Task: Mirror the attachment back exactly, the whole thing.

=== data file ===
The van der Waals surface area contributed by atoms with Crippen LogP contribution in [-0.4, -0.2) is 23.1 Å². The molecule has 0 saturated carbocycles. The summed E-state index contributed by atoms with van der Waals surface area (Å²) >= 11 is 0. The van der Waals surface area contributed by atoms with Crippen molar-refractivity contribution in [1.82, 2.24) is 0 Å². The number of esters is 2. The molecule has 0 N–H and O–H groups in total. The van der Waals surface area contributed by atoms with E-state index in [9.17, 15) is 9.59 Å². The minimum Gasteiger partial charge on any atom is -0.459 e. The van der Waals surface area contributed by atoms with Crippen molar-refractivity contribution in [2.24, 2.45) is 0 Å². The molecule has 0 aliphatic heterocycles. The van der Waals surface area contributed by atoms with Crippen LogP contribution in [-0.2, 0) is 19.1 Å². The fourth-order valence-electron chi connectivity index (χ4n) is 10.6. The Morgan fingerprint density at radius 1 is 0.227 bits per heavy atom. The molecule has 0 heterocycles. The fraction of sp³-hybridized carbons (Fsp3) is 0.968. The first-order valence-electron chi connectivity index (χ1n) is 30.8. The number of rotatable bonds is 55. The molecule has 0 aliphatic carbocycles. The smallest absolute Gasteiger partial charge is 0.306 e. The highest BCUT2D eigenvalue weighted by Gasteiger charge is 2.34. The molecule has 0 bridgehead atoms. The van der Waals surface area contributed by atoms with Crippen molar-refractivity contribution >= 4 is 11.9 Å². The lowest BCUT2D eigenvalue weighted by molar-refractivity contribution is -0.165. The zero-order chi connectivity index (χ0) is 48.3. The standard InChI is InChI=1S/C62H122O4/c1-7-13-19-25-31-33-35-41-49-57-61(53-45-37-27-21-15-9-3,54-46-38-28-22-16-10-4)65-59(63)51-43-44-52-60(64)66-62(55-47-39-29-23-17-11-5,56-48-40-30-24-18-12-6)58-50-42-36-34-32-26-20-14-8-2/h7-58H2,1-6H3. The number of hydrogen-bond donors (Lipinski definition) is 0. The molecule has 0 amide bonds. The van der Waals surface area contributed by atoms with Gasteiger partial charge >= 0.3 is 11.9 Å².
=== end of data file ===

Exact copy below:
The van der Waals surface area contributed by atoms with Crippen LogP contribution in [-0.4, -0.2) is 23.1 Å². The molecule has 0 saturated carbocycles. The summed E-state index contributed by atoms with van der Waals surface area (Å²) >= 11 is 0. The van der Waals surface area contributed by atoms with Crippen molar-refractivity contribution in [1.82, 2.24) is 0 Å². The number of esters is 2. The molecule has 0 N–H and O–H groups in total. The van der Waals surface area contributed by atoms with E-state index in [9.17, 15) is 9.59 Å². The minimum Gasteiger partial charge on any atom is -0.459 e. The van der Waals surface area contributed by atoms with Crippen molar-refractivity contribution in [2.24, 2.45) is 0 Å². The molecule has 0 aliphatic heterocycles. The van der Waals surface area contributed by atoms with Crippen LogP contribution in [-0.2, 0) is 19.1 Å². The fourth-order valence-electron chi connectivity index (χ4n) is 10.6. The Morgan fingerprint density at radius 1 is 0.227 bits per heavy atom. The molecule has 0 heterocycles. The fraction of sp³-hybridized carbons (Fsp3) is 0.968. The first-order valence-electron chi connectivity index (χ1n) is 30.8. The number of rotatable bonds is 55. The molecule has 0 aliphatic carbocycles. The smallest absolute Gasteiger partial charge is 0.306 e. The highest BCUT2D eigenvalue weighted by Gasteiger charge is 2.34. The molecule has 0 bridgehead atoms. The van der Waals surface area contributed by atoms with Crippen molar-refractivity contribution >= 4 is 11.9 Å². The lowest BCUT2D eigenvalue weighted by molar-refractivity contribution is -0.165. The zero-order chi connectivity index (χ0) is 48.3. The standard InChI is InChI=1S/C62H122O4/c1-7-13-19-25-31-33-35-41-49-57-61(53-45-37-27-21-15-9-3,54-46-38-28-22-16-10-4)65-59(63)51-43-44-52-60(64)66-62(55-47-39-29-23-17-11-5,56-48-40-30-24-18-12-6)58-50-42-36-34-32-26-20-14-8-2/h7-58H2,1-6H3. The number of hydrogen-bond donors (Lipinski definition) is 0. The molecule has 0 amide bonds. The van der Waals surface area contributed by atoms with Gasteiger partial charge >= 0.3 is 11.9 Å².